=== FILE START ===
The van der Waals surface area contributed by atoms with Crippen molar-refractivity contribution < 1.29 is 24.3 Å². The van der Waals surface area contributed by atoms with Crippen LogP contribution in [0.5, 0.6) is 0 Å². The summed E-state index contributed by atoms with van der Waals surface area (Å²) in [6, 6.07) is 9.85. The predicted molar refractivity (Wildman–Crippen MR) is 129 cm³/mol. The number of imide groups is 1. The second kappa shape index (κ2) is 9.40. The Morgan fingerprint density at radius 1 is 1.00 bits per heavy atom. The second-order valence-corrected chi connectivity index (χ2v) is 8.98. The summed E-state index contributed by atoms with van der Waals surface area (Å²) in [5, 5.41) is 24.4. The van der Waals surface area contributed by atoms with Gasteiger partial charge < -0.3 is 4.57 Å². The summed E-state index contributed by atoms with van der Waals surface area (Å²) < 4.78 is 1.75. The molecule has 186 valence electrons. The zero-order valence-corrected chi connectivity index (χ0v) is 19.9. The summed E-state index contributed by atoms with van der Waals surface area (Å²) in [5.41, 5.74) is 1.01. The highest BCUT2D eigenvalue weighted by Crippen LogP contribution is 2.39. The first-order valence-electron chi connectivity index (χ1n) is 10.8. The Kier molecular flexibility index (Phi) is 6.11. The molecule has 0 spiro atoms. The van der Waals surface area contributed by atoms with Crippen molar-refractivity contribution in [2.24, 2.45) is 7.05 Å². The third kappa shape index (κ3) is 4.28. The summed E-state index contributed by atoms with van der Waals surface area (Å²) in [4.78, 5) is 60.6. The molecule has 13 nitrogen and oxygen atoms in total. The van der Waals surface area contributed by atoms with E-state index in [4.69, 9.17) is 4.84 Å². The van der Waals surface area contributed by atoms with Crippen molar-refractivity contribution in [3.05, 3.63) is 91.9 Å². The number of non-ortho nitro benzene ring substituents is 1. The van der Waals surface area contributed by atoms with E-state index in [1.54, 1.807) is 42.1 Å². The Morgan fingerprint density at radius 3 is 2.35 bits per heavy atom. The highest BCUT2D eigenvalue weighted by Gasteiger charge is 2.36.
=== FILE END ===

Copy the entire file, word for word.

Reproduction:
The van der Waals surface area contributed by atoms with Crippen molar-refractivity contribution < 1.29 is 24.3 Å². The van der Waals surface area contributed by atoms with Crippen LogP contribution in [0.5, 0.6) is 0 Å². The summed E-state index contributed by atoms with van der Waals surface area (Å²) in [6, 6.07) is 9.85. The predicted molar refractivity (Wildman–Crippen MR) is 129 cm³/mol. The number of imide groups is 1. The second kappa shape index (κ2) is 9.40. The Morgan fingerprint density at radius 1 is 1.00 bits per heavy atom. The second-order valence-corrected chi connectivity index (χ2v) is 8.98. The summed E-state index contributed by atoms with van der Waals surface area (Å²) in [5, 5.41) is 24.4. The van der Waals surface area contributed by atoms with Gasteiger partial charge < -0.3 is 4.57 Å². The summed E-state index contributed by atoms with van der Waals surface area (Å²) < 4.78 is 1.75. The molecule has 186 valence electrons. The zero-order valence-corrected chi connectivity index (χ0v) is 19.9. The summed E-state index contributed by atoms with van der Waals surface area (Å²) in [5.41, 5.74) is 1.01. The highest BCUT2D eigenvalue weighted by Crippen LogP contribution is 2.39. The first-order valence-electron chi connectivity index (χ1n) is 10.8. The Kier molecular flexibility index (Phi) is 6.11. The molecule has 0 spiro atoms. The van der Waals surface area contributed by atoms with Crippen molar-refractivity contribution in [2.24, 2.45) is 7.05 Å². The third kappa shape index (κ3) is 4.28. The summed E-state index contributed by atoms with van der Waals surface area (Å²) in [4.78, 5) is 60.6. The molecule has 13 nitrogen and oxygen atoms in total. The van der Waals surface area contributed by atoms with E-state index in [4.69, 9.17) is 4.84 Å². The van der Waals surface area contributed by atoms with Crippen molar-refractivity contribution in [3.05, 3.63) is 91.9 Å². The number of non-ortho nitro benzene ring substituents is 1. The van der Waals surface area contributed by atoms with E-state index in [1.54, 1.807) is 42.1 Å². The Morgan fingerprint density at radius 3 is 2.35 bits per heavy atom. The highest BCUT2D eigenvalue weighted by Gasteiger charge is 2.36.